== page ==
supports the efforts of the Administration to increase food security in Haiti through sustainable agriculture programs, shore up housing initiatives for Haiti’s poor and vulnerable, prevent the spread of cholera, treat persons who contract the disease, provide technical assistance to the Haitian Ministry of Public Health, and improve longer-term water, sanitation, and health systems;

(6)

urges the President and the international community to—

(A)

continue to focus assistance on building the capacity of Haiti’s public sector to sustainably provide basic services to its people;

(B)

develop, improve, and scale-up communications and participatory mechanisms to more substantially involve Haitian civil society at all stages of the post-earthquake responses; and

(C)

give priority to programs that protect and involve vulnerable populations, including internally displaced persons, children, women and girls, and persons with disabilities;

(7)

urges the President to—

(A)

continue to make available to United States agencies, nongovernmental organizations, private volunteer organizations, regional institutions, and United Nations agencies the resources necessary to confront the consequences of the natural disaster;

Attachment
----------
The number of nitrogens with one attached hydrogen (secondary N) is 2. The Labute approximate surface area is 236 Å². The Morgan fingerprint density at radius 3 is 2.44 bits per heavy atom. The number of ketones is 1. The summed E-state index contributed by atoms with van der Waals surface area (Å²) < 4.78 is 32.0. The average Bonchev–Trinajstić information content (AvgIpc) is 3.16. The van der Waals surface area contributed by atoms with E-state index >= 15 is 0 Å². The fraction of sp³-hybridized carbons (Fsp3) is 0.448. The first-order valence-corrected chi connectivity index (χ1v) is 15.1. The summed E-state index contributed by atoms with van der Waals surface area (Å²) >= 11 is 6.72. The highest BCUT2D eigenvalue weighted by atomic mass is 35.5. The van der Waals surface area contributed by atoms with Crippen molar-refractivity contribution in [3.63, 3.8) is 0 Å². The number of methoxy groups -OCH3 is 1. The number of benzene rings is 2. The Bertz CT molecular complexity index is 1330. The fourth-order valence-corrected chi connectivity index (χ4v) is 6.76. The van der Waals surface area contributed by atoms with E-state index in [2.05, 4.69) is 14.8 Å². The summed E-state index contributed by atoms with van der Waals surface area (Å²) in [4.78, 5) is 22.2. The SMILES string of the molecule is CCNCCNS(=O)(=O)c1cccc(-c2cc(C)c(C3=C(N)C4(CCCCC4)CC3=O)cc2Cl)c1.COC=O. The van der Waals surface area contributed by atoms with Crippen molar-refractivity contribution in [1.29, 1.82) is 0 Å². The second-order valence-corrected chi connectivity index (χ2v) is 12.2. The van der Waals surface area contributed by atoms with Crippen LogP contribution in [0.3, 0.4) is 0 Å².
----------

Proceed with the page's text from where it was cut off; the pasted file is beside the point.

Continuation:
(B)

support the efforts of the United Nations Secretary-General to secure the necessary resources required to fully execute plans to eliminate cholera from the island of Hispaniola through enhanced treatment and prevention efforts, and through the development of clean water and sanitation infrastructure that is accessible to all Haitians;

(C)

continue to lead humanitarian and development efforts with the Government of Haiti, the Haitian Diaspora, and international actors who share in the goal of a better future for Haiti;

(D)

maximize responsible local and regional procurement;

(E)

establish improved and transparent mechanisms for monitoring the implementation of United States Government-funded aid programs; and

(F)

work with Haitian authorities and private landowners to prevent the forced eviction of internally displaced person communities and provide decent housing for the poorest and most vulnerable Haitians; and

(8)

desires a clear understanding for what would constitute success in the priority areas identified by the United States Department of State.